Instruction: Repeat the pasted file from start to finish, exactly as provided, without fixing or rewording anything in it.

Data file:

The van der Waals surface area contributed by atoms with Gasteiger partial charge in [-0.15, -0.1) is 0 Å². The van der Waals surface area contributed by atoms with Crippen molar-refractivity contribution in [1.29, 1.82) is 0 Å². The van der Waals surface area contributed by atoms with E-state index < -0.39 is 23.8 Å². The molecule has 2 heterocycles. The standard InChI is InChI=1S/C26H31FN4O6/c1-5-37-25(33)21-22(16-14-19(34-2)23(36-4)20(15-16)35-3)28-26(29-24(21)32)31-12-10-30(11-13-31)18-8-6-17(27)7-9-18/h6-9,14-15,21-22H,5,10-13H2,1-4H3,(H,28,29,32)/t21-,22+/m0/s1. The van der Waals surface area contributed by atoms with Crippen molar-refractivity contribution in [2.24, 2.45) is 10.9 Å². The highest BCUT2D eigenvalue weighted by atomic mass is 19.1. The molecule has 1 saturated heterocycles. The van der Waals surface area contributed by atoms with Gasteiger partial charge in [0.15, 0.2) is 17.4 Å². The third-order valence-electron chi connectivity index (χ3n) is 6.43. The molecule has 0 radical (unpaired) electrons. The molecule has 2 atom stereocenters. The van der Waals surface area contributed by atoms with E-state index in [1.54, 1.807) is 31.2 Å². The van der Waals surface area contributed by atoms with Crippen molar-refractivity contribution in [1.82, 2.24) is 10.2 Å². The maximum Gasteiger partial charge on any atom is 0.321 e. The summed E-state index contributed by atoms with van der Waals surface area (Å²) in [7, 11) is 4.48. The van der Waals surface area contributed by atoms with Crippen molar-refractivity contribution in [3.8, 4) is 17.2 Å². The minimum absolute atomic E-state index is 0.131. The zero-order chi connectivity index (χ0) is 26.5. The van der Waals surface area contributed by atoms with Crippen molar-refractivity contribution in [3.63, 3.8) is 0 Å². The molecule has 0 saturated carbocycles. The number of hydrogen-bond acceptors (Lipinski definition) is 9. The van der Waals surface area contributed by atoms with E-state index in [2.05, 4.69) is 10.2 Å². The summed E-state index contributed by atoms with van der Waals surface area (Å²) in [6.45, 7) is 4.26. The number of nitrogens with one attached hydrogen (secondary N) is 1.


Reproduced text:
The van der Waals surface area contributed by atoms with Gasteiger partial charge in [-0.15, -0.1) is 0 Å². The van der Waals surface area contributed by atoms with Crippen molar-refractivity contribution in [1.29, 1.82) is 0 Å². The van der Waals surface area contributed by atoms with E-state index < -0.39 is 23.8 Å². The molecule has 2 heterocycles. The standard InChI is InChI=1S/C26H31FN4O6/c1-5-37-25(33)21-22(16-14-19(34-2)23(36-4)20(15-16)35-3)28-26(29-24(21)32)31-12-10-30(11-13-31)18-8-6-17(27)7-9-18/h6-9,14-15,21-22H,5,10-13H2,1-4H3,(H,28,29,32)/t21-,22+/m0/s1. The van der Waals surface area contributed by atoms with Crippen molar-refractivity contribution in [2.24, 2.45) is 10.9 Å². The highest BCUT2D eigenvalue weighted by atomic mass is 19.1. The molecule has 1 saturated heterocycles. The van der Waals surface area contributed by atoms with Gasteiger partial charge in [0.15, 0.2) is 17.4 Å². The third-order valence-electron chi connectivity index (χ3n) is 6.43. The molecule has 0 radical (unpaired) electrons. The molecule has 2 atom stereocenters. The van der Waals surface area contributed by atoms with E-state index in [1.54, 1.807) is 31.2 Å². The van der Waals surface area contributed by atoms with Crippen molar-refractivity contribution in [1.82, 2.24) is 10.2 Å². The maximum Gasteiger partial charge on any atom is 0.321 e. The summed E-state index contributed by atoms with van der Waals surface area (Å²) in [7, 11) is 4.48. The van der Waals surface area contributed by atoms with Crippen molar-refractivity contribution in [3.8, 4) is 17.2 Å². The minimum absolute atomic E-state index is 0.131. The zero-order chi connectivity index (χ0) is 26.5. The van der Waals surface area contributed by atoms with Crippen molar-refractivity contribution in [3.63, 3.8) is 0 Å². The molecule has 0 saturated carbocycles. The number of hydrogen-bond acceptors (Lipinski definition) is 9. The van der Waals surface area contributed by atoms with E-state index in [2.05, 4.69) is 10.2 Å². The summed E-state index contributed by atoms with van der Waals surface area (Å²) in [6.45, 7) is 4.26. The number of nitrogens with one attached hydrogen (secondary N) is 1.